Scaling video playback on slow and fast CPUs in ogv.js

Video playback has different performance challenges at different scales, and mobile devices are a great place to see that in action. Nowhere is this more evident than in the iPhone/iPad lineup, where the same iOS 9.3 runs across several years worth of models with a huge variance in CPU speeds…

In ogv.js 1.1.2 I’ve got the threading using up to 3 threads at maximum utilization (iOS devices so far have only 2 cores): main thread, video decode thread, and audio decode thread. Handling of the decoded frames or audio packets is serialized through the main thread, where the player logic drives the demuxer, audio output, and frame blitting.

On the latest iPad Pro 9.7″, advertising “desktop-class performance”, I can play back the Blender sci-fi short Tears of Steel comfortably at 1080p24 in Ogg Theora:

The performance graph shows frames consistently on time (blue line is near the red target line) and a fair amount of headroom on the video decode thread (cyan) with a tiny amount of time spent on the audio thread (green) and main thread (black).

At this and higher resolutions, everything is dominated by video decode time — if we can keep up with it we’re golden, but if we get behind everything would ssllooww ddoownn badly.

On an iPad Air, two models behind, we get similar performance on the 720p24 version, at about half the pixels:

We can see the blue bars jumping up once a second, indicating sensitivity to the timing report and graph being updated once a second on the main thread, but overall still good. Audio in green is slightly higher but still ignorable.

On a much older iPad 3, another two models behind, we see a very different graph as we play back a mere 240p24 quarter-SD resolution file:

The iPad 3 has an older generation, 32-bit processor, and is in general pretty sluggish. Even at a low resolution, we have less headroom for the cyan bars of the video decode thread. Blue bars dipping below the red target line show we’re slipping on A/V sync sometimes. The green bars are much higher, indicating the audio decode thread is churning a lot harder to keep our buffers filled. Last but not least the gray bars at the bottom indicate more time spent in demuxing, drawing, etc on the main thread.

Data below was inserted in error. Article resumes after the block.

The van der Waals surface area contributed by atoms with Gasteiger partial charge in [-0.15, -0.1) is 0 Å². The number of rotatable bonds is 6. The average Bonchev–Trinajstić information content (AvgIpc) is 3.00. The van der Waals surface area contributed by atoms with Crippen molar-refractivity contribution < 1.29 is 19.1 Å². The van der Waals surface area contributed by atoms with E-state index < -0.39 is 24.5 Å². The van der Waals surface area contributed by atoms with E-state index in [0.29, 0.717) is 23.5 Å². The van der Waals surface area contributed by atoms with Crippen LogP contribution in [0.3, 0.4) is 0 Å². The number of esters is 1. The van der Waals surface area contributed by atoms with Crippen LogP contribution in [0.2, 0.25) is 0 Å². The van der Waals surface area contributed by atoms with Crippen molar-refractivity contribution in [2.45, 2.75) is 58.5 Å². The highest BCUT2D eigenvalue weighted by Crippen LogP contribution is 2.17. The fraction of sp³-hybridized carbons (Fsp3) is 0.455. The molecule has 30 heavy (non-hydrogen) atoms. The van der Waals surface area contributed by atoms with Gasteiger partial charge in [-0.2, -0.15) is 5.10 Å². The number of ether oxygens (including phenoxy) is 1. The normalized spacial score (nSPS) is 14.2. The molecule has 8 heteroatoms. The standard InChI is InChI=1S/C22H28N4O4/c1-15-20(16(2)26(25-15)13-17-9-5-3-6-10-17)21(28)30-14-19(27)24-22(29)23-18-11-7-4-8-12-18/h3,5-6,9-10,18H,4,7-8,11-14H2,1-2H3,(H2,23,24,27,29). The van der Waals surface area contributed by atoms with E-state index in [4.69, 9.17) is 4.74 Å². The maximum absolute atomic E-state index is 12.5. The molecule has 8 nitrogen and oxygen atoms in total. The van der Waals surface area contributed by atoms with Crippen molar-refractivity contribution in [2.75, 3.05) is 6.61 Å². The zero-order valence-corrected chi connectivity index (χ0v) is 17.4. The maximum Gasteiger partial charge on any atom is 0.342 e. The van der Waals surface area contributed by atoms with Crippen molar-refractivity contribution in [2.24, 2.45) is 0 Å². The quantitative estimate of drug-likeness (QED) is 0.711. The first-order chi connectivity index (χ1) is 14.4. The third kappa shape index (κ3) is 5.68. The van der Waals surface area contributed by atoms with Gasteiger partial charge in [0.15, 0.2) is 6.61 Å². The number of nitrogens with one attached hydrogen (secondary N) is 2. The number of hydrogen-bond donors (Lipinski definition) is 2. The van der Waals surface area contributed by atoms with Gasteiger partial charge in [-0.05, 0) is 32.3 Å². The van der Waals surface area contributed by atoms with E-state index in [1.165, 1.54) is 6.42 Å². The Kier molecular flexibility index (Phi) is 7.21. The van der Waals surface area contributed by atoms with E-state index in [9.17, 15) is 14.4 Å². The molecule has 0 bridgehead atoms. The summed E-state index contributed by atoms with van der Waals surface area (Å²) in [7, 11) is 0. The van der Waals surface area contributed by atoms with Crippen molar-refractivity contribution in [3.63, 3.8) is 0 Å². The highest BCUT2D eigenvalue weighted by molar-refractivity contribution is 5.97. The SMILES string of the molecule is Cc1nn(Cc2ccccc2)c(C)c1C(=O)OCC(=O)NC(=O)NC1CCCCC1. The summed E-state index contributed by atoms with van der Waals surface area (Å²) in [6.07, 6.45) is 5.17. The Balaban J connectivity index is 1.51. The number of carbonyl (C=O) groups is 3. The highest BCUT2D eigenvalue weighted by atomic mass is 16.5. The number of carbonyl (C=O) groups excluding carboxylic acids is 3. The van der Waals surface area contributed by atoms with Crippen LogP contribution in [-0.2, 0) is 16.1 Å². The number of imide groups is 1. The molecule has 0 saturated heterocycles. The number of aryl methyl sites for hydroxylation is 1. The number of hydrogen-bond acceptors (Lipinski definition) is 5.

On this much slower processor, pushing audio decoding to another core makes a significant impact, saving an average of several milliseconds per frame by letting it overlap with video decoding.

The gray spikes from the main thread are from the demuxer, and after investigation turn out to be inflated by per-packet overhead on the tiny Vorbis audio packets… Such as adding timestamps to many of the packets. Ogg packs multiple small packets together into a single “page”, with only the final packet at the end of the page actually carrying a timestamp. Currently I’m using liboggz to encapsulate the demuxing, using its option to automatically calculate the missing timestamp deltas from header data in the packets… But this means every few frames the demuxer suddenly releases a burst of tiny packets with a 15-50ms delay on the main thread as it walks through them. On the slow end this can push a nearly late frame into late territory.

I may have further optimizations to make in keeping the main thread clear on slower CPUs, such as more efficient handling of download progress events, but overlapping the video and audio decode threads helps a lot.

On other machines like slow Windows boxes with blacklisted graphics drivers, we also benefit from firing off the next video decode before drawing the current frame — if WebGL is unexpectedly slow, or we fall back to CPU drawing, it may take a significant portion of our frame budget just to paint. Sending data down to the decode thread first means it’s more likely that the drawing won’t actually slow us down as much. This works wonders on a slow ARM-based Windows RT 8.1 Surface tablet. 🙂